Tackle those sticky, smelly, sloppy nappy situations with the help of our baby poo-problem solving interactive guide.
When you become a parent, worrying about another person’s poo becomes the norm – and talking about poo is no longer taboo! Katy, writer of Girl In The North blog is one Mothercare mum who can benefit from our Good Poo Guide – doubly so as Katy is a new mum to adorable identical twin girls, Edie and Mabel.
benefits of the good poo guide
Looking at both colour and consistency, the Mothercare Good Poo Guide is intended to make the murky business of baby poo clearer for confused or concerned parents like Katy, who used it to find the answers to her babies’ ‘rather potent problems’!
"Colour, consistency and constipation are all now regularly discussed at our breakfast table on an almost daily basis," says Katy in her latest blog post about those things we are not prepared for as new parents. "Have they gone too much?" she wonders, "Are they going enough? Did you hear that noise?"
Getting to the bottom of what a normal nappy's contents should look like is easy with the guide’s interactive colour wheel – which is basically like a paint chart for baby poo (definitely not recommended to go on the walls)! Simply click on the colour that’s the best match for information on if and when that’s normal for a baby. For example, there’s a natural and healthy difference in the colour and texture of breast-fed and formula-fed baby poo. However, some shades on the possible poo spectrum are a cause for concern, such as ruby red or chalky white.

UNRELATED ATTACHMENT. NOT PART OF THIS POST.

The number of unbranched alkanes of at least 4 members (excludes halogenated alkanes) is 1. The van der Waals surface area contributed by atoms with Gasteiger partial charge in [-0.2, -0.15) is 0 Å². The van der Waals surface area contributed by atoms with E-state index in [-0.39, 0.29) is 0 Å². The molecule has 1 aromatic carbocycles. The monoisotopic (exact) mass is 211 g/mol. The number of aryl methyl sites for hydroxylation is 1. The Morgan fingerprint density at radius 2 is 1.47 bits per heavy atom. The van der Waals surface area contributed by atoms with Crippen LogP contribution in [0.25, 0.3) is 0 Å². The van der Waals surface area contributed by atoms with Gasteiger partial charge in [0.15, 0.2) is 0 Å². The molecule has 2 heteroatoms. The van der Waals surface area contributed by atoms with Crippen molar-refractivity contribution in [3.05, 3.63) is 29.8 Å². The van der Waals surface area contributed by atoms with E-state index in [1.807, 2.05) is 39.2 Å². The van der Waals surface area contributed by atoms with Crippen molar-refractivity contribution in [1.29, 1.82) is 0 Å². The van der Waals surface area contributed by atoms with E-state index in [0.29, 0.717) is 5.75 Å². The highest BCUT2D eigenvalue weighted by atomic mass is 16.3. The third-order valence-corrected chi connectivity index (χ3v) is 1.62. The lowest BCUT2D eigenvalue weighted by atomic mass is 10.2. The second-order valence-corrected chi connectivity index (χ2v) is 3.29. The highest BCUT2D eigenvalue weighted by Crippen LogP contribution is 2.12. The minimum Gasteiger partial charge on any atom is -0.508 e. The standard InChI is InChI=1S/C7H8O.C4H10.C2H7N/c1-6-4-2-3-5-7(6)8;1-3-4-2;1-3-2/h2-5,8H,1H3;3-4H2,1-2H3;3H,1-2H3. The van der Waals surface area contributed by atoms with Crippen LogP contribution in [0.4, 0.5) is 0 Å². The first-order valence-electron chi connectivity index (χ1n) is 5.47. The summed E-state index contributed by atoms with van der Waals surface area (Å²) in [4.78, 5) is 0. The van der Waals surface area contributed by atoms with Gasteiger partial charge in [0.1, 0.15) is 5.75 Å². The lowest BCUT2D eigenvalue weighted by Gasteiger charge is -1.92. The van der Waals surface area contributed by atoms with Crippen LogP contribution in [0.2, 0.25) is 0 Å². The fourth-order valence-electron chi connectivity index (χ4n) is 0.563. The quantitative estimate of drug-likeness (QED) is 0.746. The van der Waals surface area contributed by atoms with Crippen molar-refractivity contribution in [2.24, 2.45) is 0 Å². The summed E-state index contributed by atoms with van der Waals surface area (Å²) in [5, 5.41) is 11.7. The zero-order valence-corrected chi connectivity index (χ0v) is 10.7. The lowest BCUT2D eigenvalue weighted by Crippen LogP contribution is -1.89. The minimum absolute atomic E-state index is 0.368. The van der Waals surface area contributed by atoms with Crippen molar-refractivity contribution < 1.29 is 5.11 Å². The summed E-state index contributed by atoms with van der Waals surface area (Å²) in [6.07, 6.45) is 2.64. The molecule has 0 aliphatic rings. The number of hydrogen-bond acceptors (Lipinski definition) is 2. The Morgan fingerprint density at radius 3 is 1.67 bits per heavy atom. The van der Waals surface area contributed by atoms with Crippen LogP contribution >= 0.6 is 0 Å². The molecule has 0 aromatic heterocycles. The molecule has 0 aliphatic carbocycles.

keeping track of your baby’s poo colour
We also recommend keeping a close eye on consistency, no matter how unappealing a prospect that might seem! Very wet or hard poo can be a sign of illness and call for a trip to the doctors for your little one. Remember, healthy poo can be sloppy, sticky, stodgy, sweet-smelling or stinky – it’s about knowing what’s normal for your baby, considering their age and the stage of feeding that they’re at. However, poo that is slimy, or any straining from your baby, should be discussed with your GP or midwife.
A pee and poo diary is also a good idea for any concerned parent, making it easier to spot any out of the ordinary poo-problems that might present themselves. Having your baby’s nappy habits written down in black and white can also be useful for a medical professional, especially as those busy days with baby can quickly merge into one endless routine of feeding, cleaning and changing, making it hard to remember exactly what shade of brown, yellow or green their poo was last week!
Of course, the bodily functions of even the healthiest baby can test the reaction speed, stomach strength and sense of humour of any chief bottom-wiper and nappy-changer (aka mum and dad). Even more so if you’ve got twice the amount of poo to deal with, as a parent of twins. Katy shared one of her new baby poo-predicaments with Mothercare, remembering;
While we’ve got colour, consistency and constipation covered in our Good Poo Guide, unfortunately there are some sticky – and stinky - situations that we just can’t help you with, Katy!